It is always encouraging to find fellow travelers on the journey of life. Anyone who knows me knows that I do not like comparing people's experiences. It can tend to universalize an experience, and exclude those who do not share them. There is nothing wrong with learning from others though, as long as we maintain the intersubjectivity between us and respect the experiences of the other. Jean Raffa has an excellent blog post that resonates with me. My experience is similar to her's that she describes in the first few paragraphs. Take a read:
Gated Religions - Jean Raffa
I especially love this, as I could have written it myself if I could find the words:
For many years, literal belief in the doctrines of my religion (Christianity) was enough to satisfy my spiritual hunger. But the strain of containing my beliefs in a tightly enclosed, left-brained compartment labeled “Religion” while repeatedly coming up against a Mystery that encompasses the entire universe eventually wore me down. At the age of 37 my ego waved a white flag and surrendered its need to feel safe and in control. In leaving the gated community of my religion, I entered a Dark Night of the Soul that lasted nine years.
I returned from the desert with a new way of seeing and living.
For me, I am still learning what that new way of seeing and living could look like. I know what I'm letting go of (inherited God images, etc), but I only have a glimpse of a new way at this point. Depth psychology and the mystic tradition are helping to paint the picture of the future, but I'm still, daily, filling in that picture on the path of individuation.
Sunday, December 18, 2011
Jung prefaces the book with a section called Lectori Benevolo. He starts this section with this, which lays the groundwork for the rest of the book:
…For, in what follows, I shall speak of the venerable objects of religious belief. Whoever talks of such matters inevitably runs the risk of being torn to pieces by the two parties who are in moral conflict about those very things. This conflict is due to the strange supposition that a thing is true only if it presents itself as a physical fact…”Physical” is not the only criterion: there are also psychic truths which can neither be explained nor proved nor contested in any physical way. (LB, 553)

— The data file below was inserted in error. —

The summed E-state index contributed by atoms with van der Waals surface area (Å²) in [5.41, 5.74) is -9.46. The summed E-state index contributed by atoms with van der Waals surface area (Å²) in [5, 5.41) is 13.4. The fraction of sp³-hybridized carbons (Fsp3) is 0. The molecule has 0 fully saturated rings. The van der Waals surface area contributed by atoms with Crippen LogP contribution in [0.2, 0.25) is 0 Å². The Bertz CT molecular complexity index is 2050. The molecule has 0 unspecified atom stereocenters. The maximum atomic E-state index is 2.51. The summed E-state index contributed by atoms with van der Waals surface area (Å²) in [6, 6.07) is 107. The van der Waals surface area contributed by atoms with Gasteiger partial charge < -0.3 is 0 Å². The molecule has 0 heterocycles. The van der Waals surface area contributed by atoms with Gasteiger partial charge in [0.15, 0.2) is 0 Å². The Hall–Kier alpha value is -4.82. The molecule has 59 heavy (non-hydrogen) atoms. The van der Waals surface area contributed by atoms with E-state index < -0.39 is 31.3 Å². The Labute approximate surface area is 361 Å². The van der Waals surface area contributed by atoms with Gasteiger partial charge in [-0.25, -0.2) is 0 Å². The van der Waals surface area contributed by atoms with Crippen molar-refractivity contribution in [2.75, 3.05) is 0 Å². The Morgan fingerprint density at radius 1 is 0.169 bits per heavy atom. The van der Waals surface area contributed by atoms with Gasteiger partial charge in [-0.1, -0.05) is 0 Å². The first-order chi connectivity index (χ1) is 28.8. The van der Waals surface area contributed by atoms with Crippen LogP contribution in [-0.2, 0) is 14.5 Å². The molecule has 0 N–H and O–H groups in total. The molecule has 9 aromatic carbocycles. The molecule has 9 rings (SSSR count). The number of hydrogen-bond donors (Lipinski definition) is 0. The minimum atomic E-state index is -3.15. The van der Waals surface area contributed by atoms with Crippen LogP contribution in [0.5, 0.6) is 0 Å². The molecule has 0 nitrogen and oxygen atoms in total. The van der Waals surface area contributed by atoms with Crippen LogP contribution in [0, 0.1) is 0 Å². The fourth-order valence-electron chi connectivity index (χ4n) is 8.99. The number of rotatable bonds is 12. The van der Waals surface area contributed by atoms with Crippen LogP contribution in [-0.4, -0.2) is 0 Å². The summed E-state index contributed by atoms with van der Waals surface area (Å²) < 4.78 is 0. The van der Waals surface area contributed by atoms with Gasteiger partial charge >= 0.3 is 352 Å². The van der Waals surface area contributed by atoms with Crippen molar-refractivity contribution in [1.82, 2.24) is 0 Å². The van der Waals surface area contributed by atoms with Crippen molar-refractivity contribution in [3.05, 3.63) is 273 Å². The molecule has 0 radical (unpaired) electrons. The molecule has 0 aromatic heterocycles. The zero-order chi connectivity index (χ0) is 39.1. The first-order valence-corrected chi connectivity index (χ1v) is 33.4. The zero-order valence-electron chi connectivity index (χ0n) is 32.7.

It is interesting to me that we still see this battle between two camps: literalists who claim that we can’t have faith UNLESS it is backed up by physical facts; and atheists who claim that we can’t have faith BECAUSE it cannot be backed up by physical facts. I would not presume to think these are the two camps Jung had in mind, but it is something I see today. Jung continues to describe the psychic nature as autonomous of the physical, and thus of religious experience and language arising out of transpersonal, unconscious processes. These resultant religious statements…
are filtered through the medium of human consciousness…That is why whenever we speak of religious contents we move in a world of images that point to something ineffable. We do not know how clear or unclear these images, metaphors, and concepts are in respect of their transcendental object. If, for instance, we say “God”, we give expression to an image or verbal concept which has undergone many changes in the course of time. We are, however, unable to say with any degree of certainty…whether these changes affect only the images and concepts, or the Unspeakable itself…There is no doubt that there is something behind these images that transcends consciousness…(LB, 555).
So as my first foray back into blogging after some time, I decided to go easy on myself and blog through C.G. Jung’s Answer to Job. Actually, this will be quite a challenge (both in the material and in the blogging), and I am going to really work at being consistent in my writing of new posts.
A little about Answer to Job from the back cover:
Considered one of Jung's most controversial works, Answer to Job also stands as Jung's most extensive commentary on a biblical text. Here, he confronts the story of the man who challenged God, the man who experienced hell on earth and still did not reject his faith. Job's journey parallels Jung's own experience--as reported in The Red Book: Liber Novus--of descending into the depths of his own unconscious, confronting and reconciling the rejected aspects of his soul.
Some preparatory comments on style and language are in order. The book is broken up by section (I, II, III, etc) and by paragraph number (557,567, etc.). When I quote the book, I will use the following designation: (VII,643). Also, Jung, as a product of his culture, uses exclusively masculine pronouns. When quoting, I will use Jung’s words, with the caveat that I personally avoid the use of such pronouns in my own writing. He also refers to God with masculine references. Same caveat applies for me in this case as well.